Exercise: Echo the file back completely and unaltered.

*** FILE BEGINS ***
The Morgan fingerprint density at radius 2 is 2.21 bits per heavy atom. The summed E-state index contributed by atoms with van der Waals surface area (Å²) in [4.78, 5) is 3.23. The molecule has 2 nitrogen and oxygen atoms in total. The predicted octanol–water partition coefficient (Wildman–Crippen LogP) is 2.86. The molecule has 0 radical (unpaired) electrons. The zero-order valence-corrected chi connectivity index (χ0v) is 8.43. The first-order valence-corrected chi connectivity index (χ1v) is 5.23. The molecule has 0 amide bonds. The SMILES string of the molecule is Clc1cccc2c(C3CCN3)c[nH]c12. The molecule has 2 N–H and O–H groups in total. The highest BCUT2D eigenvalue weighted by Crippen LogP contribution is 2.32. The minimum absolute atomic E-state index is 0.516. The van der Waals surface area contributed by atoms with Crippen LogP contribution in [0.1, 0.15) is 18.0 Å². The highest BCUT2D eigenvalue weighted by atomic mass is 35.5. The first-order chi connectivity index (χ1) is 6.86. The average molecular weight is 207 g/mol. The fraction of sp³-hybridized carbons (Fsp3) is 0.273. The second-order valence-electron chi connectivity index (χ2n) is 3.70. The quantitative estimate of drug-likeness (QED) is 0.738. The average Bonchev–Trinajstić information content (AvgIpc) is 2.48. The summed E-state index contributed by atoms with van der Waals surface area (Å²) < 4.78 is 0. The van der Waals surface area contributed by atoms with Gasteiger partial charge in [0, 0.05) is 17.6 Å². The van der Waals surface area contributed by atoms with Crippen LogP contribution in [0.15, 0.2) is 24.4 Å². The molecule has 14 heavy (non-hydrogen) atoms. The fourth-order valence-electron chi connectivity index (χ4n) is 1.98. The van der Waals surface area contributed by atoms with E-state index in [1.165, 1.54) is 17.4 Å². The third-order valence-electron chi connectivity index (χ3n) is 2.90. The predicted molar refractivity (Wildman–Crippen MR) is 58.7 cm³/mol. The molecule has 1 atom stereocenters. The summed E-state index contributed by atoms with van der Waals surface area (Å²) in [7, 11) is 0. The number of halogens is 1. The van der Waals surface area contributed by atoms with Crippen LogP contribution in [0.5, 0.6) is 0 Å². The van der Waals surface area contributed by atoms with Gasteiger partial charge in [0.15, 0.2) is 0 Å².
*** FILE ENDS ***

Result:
The Morgan fingerprint density at radius 2 is 2.21 bits per heavy atom. The summed E-state index contributed by atoms with van der Waals surface area (Å²) in [4.78, 5) is 3.23. The molecule has 2 nitrogen and oxygen atoms in total. The predicted octanol–water partition coefficient (Wildman–Crippen LogP) is 2.86. The molecule has 0 radical (unpaired) electrons. The zero-order valence-corrected chi connectivity index (χ0v) is 8.43. The first-order valence-corrected chi connectivity index (χ1v) is 5.23. The molecule has 0 amide bonds. The SMILES string of the molecule is Clc1cccc2c(C3CCN3)c[nH]c12. The molecule has 2 N–H and O–H groups in total. The highest BCUT2D eigenvalue weighted by Crippen LogP contribution is 2.32. The minimum absolute atomic E-state index is 0.516. The van der Waals surface area contributed by atoms with Crippen LogP contribution in [0.1, 0.15) is 18.0 Å². The highest BCUT2D eigenvalue weighted by atomic mass is 35.5. The first-order chi connectivity index (χ1) is 6.86. The average molecular weight is 207 g/mol. The fraction of sp³-hybridized carbons (Fsp3) is 0.273. The second-order valence-electron chi connectivity index (χ2n) is 3.70. The quantitative estimate of drug-likeness (QED) is 0.738. The average Bonchev–Trinajstić information content (AvgIpc) is 2.48. The summed E-state index contributed by atoms with van der Waals surface area (Å²) < 4.78 is 0. The van der Waals surface area contributed by atoms with Gasteiger partial charge in [0, 0.05) is 17.6 Å². The van der Waals surface area contributed by atoms with Crippen LogP contribution in [0.15, 0.2) is 24.4 Å². The molecule has 14 heavy (non-hydrogen) atoms. The fourth-order valence-electron chi connectivity index (χ4n) is 1.98. The van der Waals surface area contributed by atoms with E-state index in [1.165, 1.54) is 17.4 Å². The third-order valence-electron chi connectivity index (χ3n) is 2.90. The predicted molar refractivity (Wildman–Crippen MR) is 58.7 cm³/mol. The molecule has 1 atom stereocenters. The summed E-state index contributed by atoms with van der Waals surface area (Å²) in [7, 11) is 0. The number of halogens is 1. The van der Waals surface area contributed by atoms with Crippen LogP contribution in [0.5, 0.6) is 0 Å². The van der Waals surface area contributed by atoms with Gasteiger partial charge in [0.15, 0.2) is 0 Å².